DS: Your life has changed dramatically since you first launched your career in 1990. What is a day at home with Ani DiFranco like these days?
Ani: These days I get to do my thing between 11 am and 2 pm (baby nap time) which today means turning an old trumpet into a sculpture (painting, gluing stuff to it) for an auction. is an awesome free music school for underprivileged kids in New Orleans, and they’re having as part of their annual benefit. Dr John and Quintron are also doing art projects with instruments that are no longer playable.
Your latest album Allergic To Water is out today. It’s the first album in nearly a decade that has been completely produced and mixed by you. While there are some similarities to your previous self-produced effort, Educated Guess, the sound on Allergic To Water seems decidedly different. What informed the sonic quality on this particular album?
Educated Guess was a truly solitary endeavor, while Allergic To Water was much more collaborative. Educated Guess was a solo album recorded and mixed at home in Buffalo on a four track reel to reel. Allergic To Water features me and my band, and was recorded in New Orleans by my ace recordist husband Mike Napolitano (except for a few tracks by Andy Taub).
While you have long been a proponent of embracing happiness, the tone of Allergic To Water seems notably, unabashedly optimistic in comparison to previous releases. Is this due to a new or different worldview on your part?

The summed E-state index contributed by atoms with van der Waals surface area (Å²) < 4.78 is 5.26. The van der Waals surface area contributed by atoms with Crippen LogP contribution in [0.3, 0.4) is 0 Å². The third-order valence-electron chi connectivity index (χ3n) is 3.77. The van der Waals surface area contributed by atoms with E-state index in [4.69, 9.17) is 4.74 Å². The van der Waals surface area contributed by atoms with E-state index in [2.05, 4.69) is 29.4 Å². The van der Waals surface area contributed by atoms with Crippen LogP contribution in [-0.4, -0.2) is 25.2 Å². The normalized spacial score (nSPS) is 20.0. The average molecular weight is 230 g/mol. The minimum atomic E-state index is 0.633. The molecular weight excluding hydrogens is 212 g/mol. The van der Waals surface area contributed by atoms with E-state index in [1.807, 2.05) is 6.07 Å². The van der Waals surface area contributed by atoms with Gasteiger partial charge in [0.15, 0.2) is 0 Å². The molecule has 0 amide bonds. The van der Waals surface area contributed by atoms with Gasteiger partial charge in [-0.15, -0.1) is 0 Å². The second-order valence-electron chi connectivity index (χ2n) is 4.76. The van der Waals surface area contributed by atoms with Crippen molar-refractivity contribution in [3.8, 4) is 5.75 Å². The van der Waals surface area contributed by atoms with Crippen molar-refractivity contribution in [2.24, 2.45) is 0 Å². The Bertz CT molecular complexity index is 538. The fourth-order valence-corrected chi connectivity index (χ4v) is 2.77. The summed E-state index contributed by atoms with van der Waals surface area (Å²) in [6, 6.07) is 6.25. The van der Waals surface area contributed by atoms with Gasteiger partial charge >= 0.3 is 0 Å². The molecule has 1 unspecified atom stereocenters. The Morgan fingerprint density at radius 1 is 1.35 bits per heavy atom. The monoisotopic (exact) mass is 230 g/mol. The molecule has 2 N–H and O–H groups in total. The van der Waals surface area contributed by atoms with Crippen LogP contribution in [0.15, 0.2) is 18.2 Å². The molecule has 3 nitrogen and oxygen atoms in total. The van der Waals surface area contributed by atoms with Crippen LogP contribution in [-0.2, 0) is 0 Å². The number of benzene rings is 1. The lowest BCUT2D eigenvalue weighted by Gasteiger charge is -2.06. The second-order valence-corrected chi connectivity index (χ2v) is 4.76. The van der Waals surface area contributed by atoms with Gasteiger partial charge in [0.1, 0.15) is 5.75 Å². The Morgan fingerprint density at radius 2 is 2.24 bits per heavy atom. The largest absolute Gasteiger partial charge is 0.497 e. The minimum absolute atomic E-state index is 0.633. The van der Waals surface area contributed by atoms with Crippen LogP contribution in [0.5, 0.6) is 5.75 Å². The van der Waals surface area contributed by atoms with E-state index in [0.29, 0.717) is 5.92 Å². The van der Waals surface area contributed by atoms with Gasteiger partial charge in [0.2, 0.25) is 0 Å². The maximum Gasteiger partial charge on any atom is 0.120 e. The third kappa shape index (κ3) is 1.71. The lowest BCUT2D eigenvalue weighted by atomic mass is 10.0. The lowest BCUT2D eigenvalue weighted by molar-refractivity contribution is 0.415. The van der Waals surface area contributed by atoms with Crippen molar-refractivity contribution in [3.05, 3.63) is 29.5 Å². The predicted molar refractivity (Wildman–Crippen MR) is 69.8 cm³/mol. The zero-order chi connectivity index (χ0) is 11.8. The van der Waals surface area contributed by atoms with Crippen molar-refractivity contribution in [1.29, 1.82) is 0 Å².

What can I say, I’m just happy all the time!
The first track released from Allergic To Water was “Woe Be Gone,” a song that informs the tone of much of the album. Can you tell us a little bit about this particular song and what inspired you to write it?
“Woe Be Gone” expresses some revealing concepts that I encountered in a book called The Alphabet Verses the Goddess by Leonard Shlain. The book posits that the invention of the written word ushered forth the reign of left brain intelligence which then became the inventor of everything in the modern world. The book and the song are both optimistic about the reactivation of our right brain consciousness and the healing effects it will have on society.
There are a number of symbolic devices that you have gravitated towards throughout your career. Many songs from the last decade (“Seeing Eye Dog,” “78% H2O,” and the title track of your latest album) employ water as a metaphor. Can you tell us a little bit about this choice of imagery and what it means to you?
I have noticed that there is a lot of water in my songs and poems. I don’t know why. Maybe it’s because water embodies the feminist principle of flux and flow, and therefore is inherent to my nature.
Your recent music, especially several of the songs from your previous album, Which Side Are You On? deal explicitly with the problems of contemporary consumer culture. I was especially struck by the lyrics in Zoo, which point to the feelings of being unable to escape what could be viewed as capitalism’s “prison.” Songs on Allergic To Water express similar sentiments, ones that I think many Americans, myself included, grapple with. As far as existing within our contemporary world, what sort of choices do you make as an individual so that your lifestyle is able to coexist with your ideals?